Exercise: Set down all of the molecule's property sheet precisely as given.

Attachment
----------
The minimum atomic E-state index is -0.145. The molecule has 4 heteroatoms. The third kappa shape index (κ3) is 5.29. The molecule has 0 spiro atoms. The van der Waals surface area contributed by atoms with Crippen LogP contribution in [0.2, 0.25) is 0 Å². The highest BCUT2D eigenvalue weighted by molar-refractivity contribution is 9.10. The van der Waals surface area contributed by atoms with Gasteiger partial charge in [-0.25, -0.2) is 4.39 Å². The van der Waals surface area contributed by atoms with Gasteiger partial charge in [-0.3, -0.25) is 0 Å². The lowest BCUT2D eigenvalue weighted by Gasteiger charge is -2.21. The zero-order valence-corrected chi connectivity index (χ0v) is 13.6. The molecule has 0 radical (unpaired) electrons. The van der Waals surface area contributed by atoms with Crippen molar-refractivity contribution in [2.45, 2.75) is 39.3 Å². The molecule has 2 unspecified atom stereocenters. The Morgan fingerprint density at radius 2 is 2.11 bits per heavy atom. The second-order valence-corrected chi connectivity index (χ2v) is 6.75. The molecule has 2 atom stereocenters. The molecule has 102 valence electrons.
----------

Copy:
The minimum atomic E-state index is -0.145. The molecule has 4 heteroatoms. The third kappa shape index (κ3) is 5.29. The molecule has 0 spiro atoms. The van der Waals surface area contributed by atoms with Crippen LogP contribution in [0.2, 0.25) is 0 Å². The highest BCUT2D eigenvalue weighted by molar-refractivity contribution is 9.10. The van der Waals surface area contributed by atoms with Gasteiger partial charge in [-0.25, -0.2) is 4.39 Å². The van der Waals surface area contributed by atoms with Gasteiger partial charge in [-0.3, -0.25) is 0 Å². The lowest BCUT2D eigenvalue weighted by Gasteiger charge is -2.21. The zero-order valence-corrected chi connectivity index (χ0v) is 13.6. The molecule has 0 radical (unpaired) electrons. The van der Waals surface area contributed by atoms with Crippen molar-refractivity contribution in [2.45, 2.75) is 39.3 Å². The molecule has 2 unspecified atom stereocenters. The Morgan fingerprint density at radius 2 is 2.11 bits per heavy atom. The second-order valence-corrected chi connectivity index (χ2v) is 6.75. The molecule has 2 atom stereocenters. The molecule has 102 valence electrons.